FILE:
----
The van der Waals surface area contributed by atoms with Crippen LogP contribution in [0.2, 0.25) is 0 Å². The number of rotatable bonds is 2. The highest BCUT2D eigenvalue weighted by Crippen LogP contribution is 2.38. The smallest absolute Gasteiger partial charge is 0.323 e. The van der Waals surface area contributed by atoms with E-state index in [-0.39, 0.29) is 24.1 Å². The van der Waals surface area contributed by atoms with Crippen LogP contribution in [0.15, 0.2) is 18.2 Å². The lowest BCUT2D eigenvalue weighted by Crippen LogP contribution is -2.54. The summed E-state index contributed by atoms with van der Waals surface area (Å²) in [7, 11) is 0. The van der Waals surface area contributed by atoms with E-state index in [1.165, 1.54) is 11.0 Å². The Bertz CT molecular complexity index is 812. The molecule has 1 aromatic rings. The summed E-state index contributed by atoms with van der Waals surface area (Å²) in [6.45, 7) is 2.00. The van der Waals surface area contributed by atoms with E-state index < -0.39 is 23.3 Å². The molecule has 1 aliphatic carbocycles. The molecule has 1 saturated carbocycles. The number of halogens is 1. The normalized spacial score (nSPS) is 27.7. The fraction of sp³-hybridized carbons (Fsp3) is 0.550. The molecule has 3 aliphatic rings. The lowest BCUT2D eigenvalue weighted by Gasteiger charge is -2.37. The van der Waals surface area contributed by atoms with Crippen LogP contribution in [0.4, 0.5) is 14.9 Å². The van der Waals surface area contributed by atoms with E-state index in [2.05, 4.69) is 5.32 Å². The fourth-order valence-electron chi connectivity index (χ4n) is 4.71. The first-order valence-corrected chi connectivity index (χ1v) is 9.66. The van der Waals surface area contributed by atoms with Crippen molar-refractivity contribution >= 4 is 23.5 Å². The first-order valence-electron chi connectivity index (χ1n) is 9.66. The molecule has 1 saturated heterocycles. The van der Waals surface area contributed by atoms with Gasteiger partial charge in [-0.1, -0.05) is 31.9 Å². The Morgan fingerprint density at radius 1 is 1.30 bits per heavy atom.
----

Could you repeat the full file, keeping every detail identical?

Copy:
The van der Waals surface area contributed by atoms with Crippen LogP contribution in [0.2, 0.25) is 0 Å². The number of rotatable bonds is 2. The highest BCUT2D eigenvalue weighted by Crippen LogP contribution is 2.38. The smallest absolute Gasteiger partial charge is 0.323 e. The van der Waals surface area contributed by atoms with E-state index in [-0.39, 0.29) is 24.1 Å². The van der Waals surface area contributed by atoms with Crippen LogP contribution in [0.15, 0.2) is 18.2 Å². The lowest BCUT2D eigenvalue weighted by Crippen LogP contribution is -2.54. The summed E-state index contributed by atoms with van der Waals surface area (Å²) in [7, 11) is 0. The van der Waals surface area contributed by atoms with E-state index in [1.165, 1.54) is 11.0 Å². The Bertz CT molecular complexity index is 812. The molecule has 1 aromatic rings. The summed E-state index contributed by atoms with van der Waals surface area (Å²) in [6.45, 7) is 2.00. The van der Waals surface area contributed by atoms with E-state index < -0.39 is 23.3 Å². The molecule has 1 aliphatic carbocycles. The molecule has 1 saturated carbocycles. The number of halogens is 1. The normalized spacial score (nSPS) is 27.7. The fraction of sp³-hybridized carbons (Fsp3) is 0.550. The molecule has 3 aliphatic rings. The lowest BCUT2D eigenvalue weighted by Gasteiger charge is -2.37. The van der Waals surface area contributed by atoms with Crippen LogP contribution in [0.4, 0.5) is 14.9 Å². The van der Waals surface area contributed by atoms with E-state index in [2.05, 4.69) is 5.32 Å². The fourth-order valence-electron chi connectivity index (χ4n) is 4.71. The first-order valence-corrected chi connectivity index (χ1v) is 9.66. The van der Waals surface area contributed by atoms with Crippen molar-refractivity contribution >= 4 is 23.5 Å². The first-order valence-electron chi connectivity index (χ1n) is 9.66. The molecule has 1 saturated heterocycles. The van der Waals surface area contributed by atoms with Gasteiger partial charge in [-0.1, -0.05) is 31.9 Å². The Morgan fingerprint density at radius 1 is 1.30 bits per heavy atom.